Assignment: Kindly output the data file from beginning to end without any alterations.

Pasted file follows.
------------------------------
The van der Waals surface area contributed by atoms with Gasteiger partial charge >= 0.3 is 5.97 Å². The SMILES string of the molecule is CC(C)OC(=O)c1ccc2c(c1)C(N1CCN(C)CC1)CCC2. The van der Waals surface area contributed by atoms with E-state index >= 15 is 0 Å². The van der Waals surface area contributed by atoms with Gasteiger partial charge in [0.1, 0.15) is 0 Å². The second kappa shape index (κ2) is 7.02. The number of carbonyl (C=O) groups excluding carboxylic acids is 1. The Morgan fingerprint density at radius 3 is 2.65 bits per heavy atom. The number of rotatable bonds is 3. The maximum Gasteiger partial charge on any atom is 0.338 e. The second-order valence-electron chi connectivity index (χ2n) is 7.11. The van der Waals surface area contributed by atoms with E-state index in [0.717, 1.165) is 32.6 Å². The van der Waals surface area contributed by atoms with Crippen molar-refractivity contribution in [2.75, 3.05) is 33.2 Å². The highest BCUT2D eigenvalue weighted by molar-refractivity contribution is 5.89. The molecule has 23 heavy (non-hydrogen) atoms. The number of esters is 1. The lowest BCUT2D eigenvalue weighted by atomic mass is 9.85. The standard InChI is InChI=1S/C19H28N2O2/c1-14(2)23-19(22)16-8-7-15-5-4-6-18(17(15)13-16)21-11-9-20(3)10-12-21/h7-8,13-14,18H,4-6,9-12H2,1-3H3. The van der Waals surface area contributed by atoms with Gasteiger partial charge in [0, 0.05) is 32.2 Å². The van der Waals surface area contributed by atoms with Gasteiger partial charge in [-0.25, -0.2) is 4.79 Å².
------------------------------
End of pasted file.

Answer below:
The van der Waals surface area contributed by atoms with Gasteiger partial charge >= 0.3 is 5.97 Å². The SMILES string of the molecule is CC(C)OC(=O)c1ccc2c(c1)C(N1CCN(C)CC1)CCC2. The van der Waals surface area contributed by atoms with E-state index >= 15 is 0 Å². The van der Waals surface area contributed by atoms with Gasteiger partial charge in [0.1, 0.15) is 0 Å². The second kappa shape index (κ2) is 7.02. The number of carbonyl (C=O) groups excluding carboxylic acids is 1. The Morgan fingerprint density at radius 3 is 2.65 bits per heavy atom. The number of rotatable bonds is 3. The maximum Gasteiger partial charge on any atom is 0.338 e. The second-order valence-electron chi connectivity index (χ2n) is 7.11. The van der Waals surface area contributed by atoms with E-state index in [0.717, 1.165) is 32.6 Å². The van der Waals surface area contributed by atoms with Crippen molar-refractivity contribution in [2.75, 3.05) is 33.2 Å². The highest BCUT2D eigenvalue weighted by molar-refractivity contribution is 5.89. The molecule has 23 heavy (non-hydrogen) atoms. The number of esters is 1. The lowest BCUT2D eigenvalue weighted by atomic mass is 9.85. The standard InChI is InChI=1S/C19H28N2O2/c1-14(2)23-19(22)16-8-7-15-5-4-6-18(17(15)13-16)21-11-9-20(3)10-12-21/h7-8,13-14,18H,4-6,9-12H2,1-3H3. The van der Waals surface area contributed by atoms with Gasteiger partial charge in [0, 0.05) is 32.2 Å². The van der Waals surface area contributed by atoms with Gasteiger partial charge in [-0.25, -0.2) is 4.79 Å².